(Refiles Feb. 22 story to attribute analyst data in paragraph 3 and 10 to UBS analyst Arpine Kocharyan)
(Reuters) - Target Corp TGT.N should hold off on plans to cash in on a perceived advantage in toys after the collapse of Toys "R" Us, several of the company's investors told Reuters, worried it could eat up capital desperately needed in an Amazon-dominated retail world.
When the biggest toy retailer in the U.S. went bankrupt last September, analysts parsing through the wreckage came to the conclusion that Target would be among the biggest beneficiaries.
Of the 182 Toys “R” Us stores scheduled to close in the first half of 2018, 93 percent are within a 15-minute drive of at least one Target store, UBS analyst Arpine Kocharyan said and analysts say the department-store chain should see more traffic as a result.
The Minneapolis-based company was already in the middle of a push that saw it add 1,400 new toys to its catalog in 2017 and Wall Street brokerages say it could see a 30-45 basis point jump in overall group sales as a consequence of the bankruptcy.
“We are playing to win in toys. We think there is opportunity to expand share,” Chief Executive Officer Brian Cornell said on a conference call last November.
Target has also launched a number of exclusive toys including a board game based on Bob Ross's Joy of Painting TV show and introduced a line of action figures based on characters from Netflix's NFLX.O smash hit "Stranger Things".
The investors who spoke to Reuters in the past month were not convinced.
“We do not believe Target should invest more in selling national brand toys, and Target’s toys business is not core to our investment thesis,” said Jack Leslie, a portfolio manager for Miller/Howard Investments Portfolio, who holds a $96 million stake in Target.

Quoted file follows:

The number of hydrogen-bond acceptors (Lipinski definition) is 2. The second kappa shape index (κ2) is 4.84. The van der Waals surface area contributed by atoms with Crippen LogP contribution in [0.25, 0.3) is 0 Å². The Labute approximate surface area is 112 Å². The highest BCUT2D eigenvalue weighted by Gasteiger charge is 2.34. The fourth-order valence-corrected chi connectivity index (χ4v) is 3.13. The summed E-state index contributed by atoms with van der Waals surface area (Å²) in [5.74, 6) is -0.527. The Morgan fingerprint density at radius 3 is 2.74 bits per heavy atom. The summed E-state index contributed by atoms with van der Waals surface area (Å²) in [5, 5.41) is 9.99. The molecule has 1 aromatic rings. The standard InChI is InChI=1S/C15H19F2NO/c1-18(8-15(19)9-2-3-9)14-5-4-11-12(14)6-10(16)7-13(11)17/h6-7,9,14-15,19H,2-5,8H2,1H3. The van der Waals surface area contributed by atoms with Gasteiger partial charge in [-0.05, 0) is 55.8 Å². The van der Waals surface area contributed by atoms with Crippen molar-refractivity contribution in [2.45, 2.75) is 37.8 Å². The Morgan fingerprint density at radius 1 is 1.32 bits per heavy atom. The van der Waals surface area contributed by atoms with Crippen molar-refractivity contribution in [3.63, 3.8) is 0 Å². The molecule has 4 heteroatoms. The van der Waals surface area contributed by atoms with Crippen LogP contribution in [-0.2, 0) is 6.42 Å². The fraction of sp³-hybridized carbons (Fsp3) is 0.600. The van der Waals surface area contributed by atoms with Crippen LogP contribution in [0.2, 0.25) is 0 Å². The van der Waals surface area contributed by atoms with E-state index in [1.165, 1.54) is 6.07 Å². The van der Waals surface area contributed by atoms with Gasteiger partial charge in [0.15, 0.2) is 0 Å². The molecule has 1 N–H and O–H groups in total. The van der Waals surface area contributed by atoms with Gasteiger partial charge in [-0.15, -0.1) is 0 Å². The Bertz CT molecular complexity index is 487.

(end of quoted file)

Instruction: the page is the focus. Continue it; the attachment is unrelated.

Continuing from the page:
HEAD ON FIGHT
Target declined to say how much it is spending on toy advertising and repositioning itself, but the company did lay out plans last year to spend $2 billion on promotions, stores and technology to fight other retailers head on.
UBS’s Kocharyan estimated the company could get a 0.4-0.45 percent boost in revenue even if it only managed to capture 25 percent of the sales lost by Toys “R” Us.
Target’s stock, down over 10 percent in 2017, has recovered those losses to trade up 11.7 percent this year.
Yet the picture is cloudy and complicated by the Toys “R” Us restructuring and the underlying factors behind its bankruptcy.
The toy chain collapsed mainly by its inability to service a huge debt load piled on it by its private equity buyers, KKR & Co LP KKR.N and Bain Capital LP, amid tepid sales and a broader shift toward online shopping.
Sector analysts are unsure how long it will take Toys “R” Us to emerge from bankruptcy.
If Target wants to get, and as importantly, keep the customers Toys “R” Us lost, then it will need to invest solidly in marketing itself as a major toy retailer.
At the same time there is the Amazon factor that continues to upend the traditional retailing industry everyday.
“The toy category is not a growth category,” said Steven Roorda, an analyst and portfolio manager with Minnesota-based Stonebridge Capital Advisors, who has covered Target for 30 years and owns shares of the company.
“U.S. birth rates are moderating and along with children using other devices to access entertainment at an earlier age (that) means that the toy category has been under pressure as evidenced by what is going on with (toymaker) Mattel.”
Four of the institutional investors who Reuters spoke to said they would rather see Target focus on exclusive private-label brands, expanding its online business and open more stores next to urban campuses to make it “un-Amazonable”.
“Is Target going to improve its business, improve its traffic and will there be a halo effect from selling more toys. I think the answer is yes, yes and yes,” said John Tompkins, a portfolio manager at Tyvor Capital, which owns more than 300,000 shares in the retailer.
“Would I raise my stake specifically related to this because I think their toy business is going to get better, no.”
Additional reporting by Siddharth Cavale; Editing by Patrick Graham, Bernard Orr
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